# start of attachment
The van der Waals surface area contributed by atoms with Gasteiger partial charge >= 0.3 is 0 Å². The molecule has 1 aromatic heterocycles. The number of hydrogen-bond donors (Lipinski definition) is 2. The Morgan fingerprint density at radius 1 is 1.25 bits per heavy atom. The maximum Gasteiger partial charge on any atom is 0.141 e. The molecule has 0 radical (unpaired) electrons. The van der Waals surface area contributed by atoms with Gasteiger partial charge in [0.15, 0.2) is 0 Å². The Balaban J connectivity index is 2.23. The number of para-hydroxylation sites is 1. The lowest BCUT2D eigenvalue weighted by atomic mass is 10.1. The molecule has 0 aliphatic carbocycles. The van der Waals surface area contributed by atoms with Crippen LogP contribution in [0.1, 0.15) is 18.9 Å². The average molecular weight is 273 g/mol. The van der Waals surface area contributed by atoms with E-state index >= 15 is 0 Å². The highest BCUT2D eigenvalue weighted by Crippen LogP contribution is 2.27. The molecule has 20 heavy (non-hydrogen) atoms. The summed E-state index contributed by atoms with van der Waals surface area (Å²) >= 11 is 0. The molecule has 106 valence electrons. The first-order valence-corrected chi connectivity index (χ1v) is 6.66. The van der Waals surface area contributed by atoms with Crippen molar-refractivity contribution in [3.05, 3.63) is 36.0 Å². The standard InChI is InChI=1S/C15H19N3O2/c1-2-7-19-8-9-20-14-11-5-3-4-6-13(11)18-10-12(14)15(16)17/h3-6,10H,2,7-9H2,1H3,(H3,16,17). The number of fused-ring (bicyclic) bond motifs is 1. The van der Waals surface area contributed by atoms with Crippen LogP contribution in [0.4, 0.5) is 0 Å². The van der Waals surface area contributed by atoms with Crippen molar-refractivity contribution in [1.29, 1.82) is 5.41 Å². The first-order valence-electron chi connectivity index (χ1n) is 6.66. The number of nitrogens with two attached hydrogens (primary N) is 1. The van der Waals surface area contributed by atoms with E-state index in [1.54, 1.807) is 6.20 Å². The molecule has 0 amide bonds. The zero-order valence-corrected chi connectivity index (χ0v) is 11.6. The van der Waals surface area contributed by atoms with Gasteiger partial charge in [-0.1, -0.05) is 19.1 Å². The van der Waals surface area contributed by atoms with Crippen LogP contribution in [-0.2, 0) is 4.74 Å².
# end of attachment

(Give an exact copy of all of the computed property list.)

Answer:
The van der Waals surface area contributed by atoms with Gasteiger partial charge >= 0.3 is 0 Å². The molecule has 1 aromatic heterocycles. The number of hydrogen-bond donors (Lipinski definition) is 2. The Morgan fingerprint density at radius 1 is 1.25 bits per heavy atom. The maximum Gasteiger partial charge on any atom is 0.141 e. The molecule has 0 radical (unpaired) electrons. The van der Waals surface area contributed by atoms with Gasteiger partial charge in [0.15, 0.2) is 0 Å². The Balaban J connectivity index is 2.23. The number of para-hydroxylation sites is 1. The lowest BCUT2D eigenvalue weighted by atomic mass is 10.1. The molecule has 0 aliphatic carbocycles. The van der Waals surface area contributed by atoms with Crippen LogP contribution in [0.1, 0.15) is 18.9 Å². The average molecular weight is 273 g/mol. The van der Waals surface area contributed by atoms with E-state index >= 15 is 0 Å². The highest BCUT2D eigenvalue weighted by Crippen LogP contribution is 2.27. The molecule has 20 heavy (non-hydrogen) atoms. The summed E-state index contributed by atoms with van der Waals surface area (Å²) >= 11 is 0. The molecule has 106 valence electrons. The first-order valence-corrected chi connectivity index (χ1v) is 6.66. The van der Waals surface area contributed by atoms with Crippen molar-refractivity contribution in [3.05, 3.63) is 36.0 Å². The standard InChI is InChI=1S/C15H19N3O2/c1-2-7-19-8-9-20-14-11-5-3-4-6-13(11)18-10-12(14)15(16)17/h3-6,10H,2,7-9H2,1H3,(H3,16,17). The number of fused-ring (bicyclic) bond motifs is 1. The van der Waals surface area contributed by atoms with Crippen LogP contribution in [0.4, 0.5) is 0 Å². The van der Waals surface area contributed by atoms with Crippen molar-refractivity contribution in [1.29, 1.82) is 5.41 Å². The first-order valence-electron chi connectivity index (χ1n) is 6.66. The number of nitrogens with two attached hydrogens (primary N) is 1. The van der Waals surface area contributed by atoms with E-state index in [1.54, 1.807) is 6.20 Å². The molecule has 0 amide bonds. The zero-order valence-corrected chi connectivity index (χ0v) is 11.6. The van der Waals surface area contributed by atoms with Gasteiger partial charge in [-0.1, -0.05) is 19.1 Å². The van der Waals surface area contributed by atoms with Crippen LogP contribution in [-0.2, 0) is 4.74 Å².